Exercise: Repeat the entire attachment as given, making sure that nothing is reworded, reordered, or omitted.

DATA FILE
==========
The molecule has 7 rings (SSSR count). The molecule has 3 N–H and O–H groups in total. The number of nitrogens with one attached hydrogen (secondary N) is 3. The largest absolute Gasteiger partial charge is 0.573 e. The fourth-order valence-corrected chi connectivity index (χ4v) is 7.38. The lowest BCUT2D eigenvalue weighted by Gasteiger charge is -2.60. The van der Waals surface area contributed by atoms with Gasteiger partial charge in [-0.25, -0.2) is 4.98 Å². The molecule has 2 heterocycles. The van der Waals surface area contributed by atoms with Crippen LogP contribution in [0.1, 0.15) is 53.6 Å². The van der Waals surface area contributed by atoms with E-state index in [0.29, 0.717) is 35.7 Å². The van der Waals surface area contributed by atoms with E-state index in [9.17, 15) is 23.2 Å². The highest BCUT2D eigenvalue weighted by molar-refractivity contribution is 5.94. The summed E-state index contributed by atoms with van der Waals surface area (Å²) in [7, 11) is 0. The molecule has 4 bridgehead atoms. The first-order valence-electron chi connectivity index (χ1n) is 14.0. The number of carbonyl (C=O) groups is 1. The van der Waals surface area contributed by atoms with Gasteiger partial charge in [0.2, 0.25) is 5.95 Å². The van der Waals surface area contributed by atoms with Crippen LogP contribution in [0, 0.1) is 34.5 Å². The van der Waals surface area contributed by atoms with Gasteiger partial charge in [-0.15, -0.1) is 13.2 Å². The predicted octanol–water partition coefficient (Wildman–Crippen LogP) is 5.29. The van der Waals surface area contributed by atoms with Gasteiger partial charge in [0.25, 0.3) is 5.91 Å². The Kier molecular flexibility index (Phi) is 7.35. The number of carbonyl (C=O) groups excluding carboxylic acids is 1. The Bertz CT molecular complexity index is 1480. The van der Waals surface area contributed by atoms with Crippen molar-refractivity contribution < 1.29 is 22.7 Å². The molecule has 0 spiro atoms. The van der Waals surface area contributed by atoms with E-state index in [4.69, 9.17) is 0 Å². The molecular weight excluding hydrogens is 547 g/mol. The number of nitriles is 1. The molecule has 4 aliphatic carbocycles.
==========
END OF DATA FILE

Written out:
The molecule has 7 rings (SSSR count). The molecule has 3 N–H and O–H groups in total. The number of nitrogens with one attached hydrogen (secondary N) is 3. The largest absolute Gasteiger partial charge is 0.573 e. The fourth-order valence-corrected chi connectivity index (χ4v) is 7.38. The lowest BCUT2D eigenvalue weighted by Gasteiger charge is -2.60. The van der Waals surface area contributed by atoms with Gasteiger partial charge in [-0.25, -0.2) is 4.98 Å². The molecule has 2 heterocycles. The van der Waals surface area contributed by atoms with Crippen LogP contribution in [0.1, 0.15) is 53.6 Å². The van der Waals surface area contributed by atoms with E-state index in [0.29, 0.717) is 35.7 Å². The van der Waals surface area contributed by atoms with E-state index in [9.17, 15) is 23.2 Å². The highest BCUT2D eigenvalue weighted by molar-refractivity contribution is 5.94. The summed E-state index contributed by atoms with van der Waals surface area (Å²) in [7, 11) is 0. The molecule has 4 bridgehead atoms. The first-order valence-electron chi connectivity index (χ1n) is 14.0. The number of carbonyl (C=O) groups is 1. The van der Waals surface area contributed by atoms with Gasteiger partial charge in [0.2, 0.25) is 5.95 Å². The van der Waals surface area contributed by atoms with Crippen LogP contribution in [0, 0.1) is 34.5 Å². The van der Waals surface area contributed by atoms with Gasteiger partial charge in [-0.15, -0.1) is 13.2 Å². The predicted octanol–water partition coefficient (Wildman–Crippen LogP) is 5.29. The van der Waals surface area contributed by atoms with Gasteiger partial charge in [0.25, 0.3) is 5.91 Å². The Kier molecular flexibility index (Phi) is 7.35. The number of carbonyl (C=O) groups excluding carboxylic acids is 1. The Bertz CT molecular complexity index is 1480. The van der Waals surface area contributed by atoms with Crippen molar-refractivity contribution < 1.29 is 22.7 Å². The molecule has 0 spiro atoms. The van der Waals surface area contributed by atoms with E-state index in [4.69, 9.17) is 0 Å². The molecular weight excluding hydrogens is 547 g/mol. The number of nitriles is 1. The molecule has 4 aliphatic carbocycles.